Scientific Principles and Techniques Used in Modern Pastry
cooking is about immersing a food item in a precisely controlled water bath, where the temperature of the water is the same as the target temperature of the food being cooked. Food is placed in a food-grade plastic bag and vacuum-sealed before going into the water bath. Temperatures will vary depending on desired end result. This allows the water in the bath to transfer heat into the food while preventing the water from coming into direct contact with it. This means the water does not chemically interact with the food: the flavours of the food remain stronger, because the water is unable to dissolve or carry away any compounds in the food (Figure 4).
Applications for the bakeshop
Sous-vide fruits and vegetables
Cooking vegetable and fruits sous-vide is a great way to tenderize them without losing as many of the vitamins and minerals that are normally lost through blanching or steaming. Fruits can also be infused with liquid when cooked at lower temperatures by adding liquid to the bag. Sous-vide helps preserve the nutrients present in fruits and vegetables by not cooking them above the temperatures that cause the cell walls to fully break down. This allows them to tenderize without losing all their structure. The bag also helps to catch any nutrients that do come out of the vegetable.
While time and temperature do not factor into safety for fruits and vegetables, they do have a unique effect on their structure. There are two components in fruits and vegetables that make them crisp: pectin and starch. Pectin, which is a gelling agent commonly used in jams and jellies for structure, breaks down at 83ºC (183ºF) at a slower rate than the starch cells do. In many cases this allows for more tender fruits and vegetables that have a unique texture to them.
The term custard spans so many possible ingredients and techniques that it is most useful to think of a custard as simply a particular texture and mouth feel. Custards have been made for centuries by lightly cooking a blend of eggs, milk, and heavy cream, but modernist chefs have invented myriad ways to make custards.
Using the sous-vide method to prepare crème anglaise, curds, ice cream bases, custard bases, sabayons, and dulce de leche is possible. The technique offers greater consistency and more control over the texture, which can range from airy, typical of a sabayon, to dense, as in a posset. For custards, eggs will be properly cooked at 82°C (180ºF), so if the water bath is set to this temperature, no overcooking can happen. The one constant among custards is the use of plenty of fat, which not only provides that distinctive mouth feel but also makes custard an excellent carrier of fat-soluble flavours and aromas. Lighter varieties of custard, prepared sous-vide style and cooled, can be aerated in a whipping siphon into smooth, creamy foams.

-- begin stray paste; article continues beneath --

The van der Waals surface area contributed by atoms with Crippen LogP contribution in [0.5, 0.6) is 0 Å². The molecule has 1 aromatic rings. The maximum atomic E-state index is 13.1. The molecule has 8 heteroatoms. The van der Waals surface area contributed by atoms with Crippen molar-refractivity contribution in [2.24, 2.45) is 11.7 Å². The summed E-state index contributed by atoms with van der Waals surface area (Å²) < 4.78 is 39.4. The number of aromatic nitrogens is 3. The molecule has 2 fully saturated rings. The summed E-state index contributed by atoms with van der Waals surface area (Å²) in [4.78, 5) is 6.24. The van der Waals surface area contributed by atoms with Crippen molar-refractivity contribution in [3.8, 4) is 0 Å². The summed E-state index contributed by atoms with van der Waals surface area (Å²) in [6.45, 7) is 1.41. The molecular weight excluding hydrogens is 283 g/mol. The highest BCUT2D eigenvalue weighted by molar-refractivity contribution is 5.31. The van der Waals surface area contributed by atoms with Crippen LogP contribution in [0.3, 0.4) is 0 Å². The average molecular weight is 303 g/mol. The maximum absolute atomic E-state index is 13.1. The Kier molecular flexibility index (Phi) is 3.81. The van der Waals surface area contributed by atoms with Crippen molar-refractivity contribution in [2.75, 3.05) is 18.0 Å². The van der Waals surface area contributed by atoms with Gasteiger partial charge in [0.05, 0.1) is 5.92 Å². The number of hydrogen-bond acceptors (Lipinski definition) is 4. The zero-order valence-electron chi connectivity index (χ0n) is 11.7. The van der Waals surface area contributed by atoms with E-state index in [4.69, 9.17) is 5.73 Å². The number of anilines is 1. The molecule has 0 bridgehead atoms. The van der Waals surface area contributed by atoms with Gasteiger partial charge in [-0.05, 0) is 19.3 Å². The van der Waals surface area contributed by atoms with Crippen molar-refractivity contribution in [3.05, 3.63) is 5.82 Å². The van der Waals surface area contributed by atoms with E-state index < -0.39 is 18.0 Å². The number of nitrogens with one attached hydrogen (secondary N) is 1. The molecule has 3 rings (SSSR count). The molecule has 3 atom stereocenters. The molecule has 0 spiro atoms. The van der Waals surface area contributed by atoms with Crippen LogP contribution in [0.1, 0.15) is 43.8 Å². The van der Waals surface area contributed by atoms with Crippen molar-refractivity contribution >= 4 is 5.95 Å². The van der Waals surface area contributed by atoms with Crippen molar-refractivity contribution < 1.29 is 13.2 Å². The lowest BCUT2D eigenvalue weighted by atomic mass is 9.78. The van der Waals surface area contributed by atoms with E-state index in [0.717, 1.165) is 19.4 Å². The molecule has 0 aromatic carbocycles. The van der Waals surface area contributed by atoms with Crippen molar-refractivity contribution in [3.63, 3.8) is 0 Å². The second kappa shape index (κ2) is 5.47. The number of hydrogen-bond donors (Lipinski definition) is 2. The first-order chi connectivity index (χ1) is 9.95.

Other applications for vacuum-seal processes
Vacuum-compressing fruits and vegetables is a popular modern technique that can give many plant foods an attractive, translucent appearance (as shown in the watermelon in Figure 5) and a pleasant, surprising texture. This technique exploits the ability of a vacuum chamber to reduce surrounding pressure, which causes air and moisture within the plant tissue to rapidly expand and rupture the structures within the food. When the surrounding pressure is restored to a normal level, the labyrinth of air-filled spaces collapses. As a result, light tends to pass through the food rather than being scattered and diffused, which is why vacuum-compressed plant foods appear translucent. Causing the porous structure of a plant food to collapse also imparts a somewhat dense, toothsome texture that can give a familiar ingredient, such as watermelon, an entirely new appeal.
When adding liquids, the vacuum-seal process creates a rapid infusion—especially with more porous foods (such as adding spices to cream or herbs to melon). This can add flavour and texture in a shorter time than traditional infusions.
Process of cooking food in vacuum-sealed packaging at consistent, low temperatures.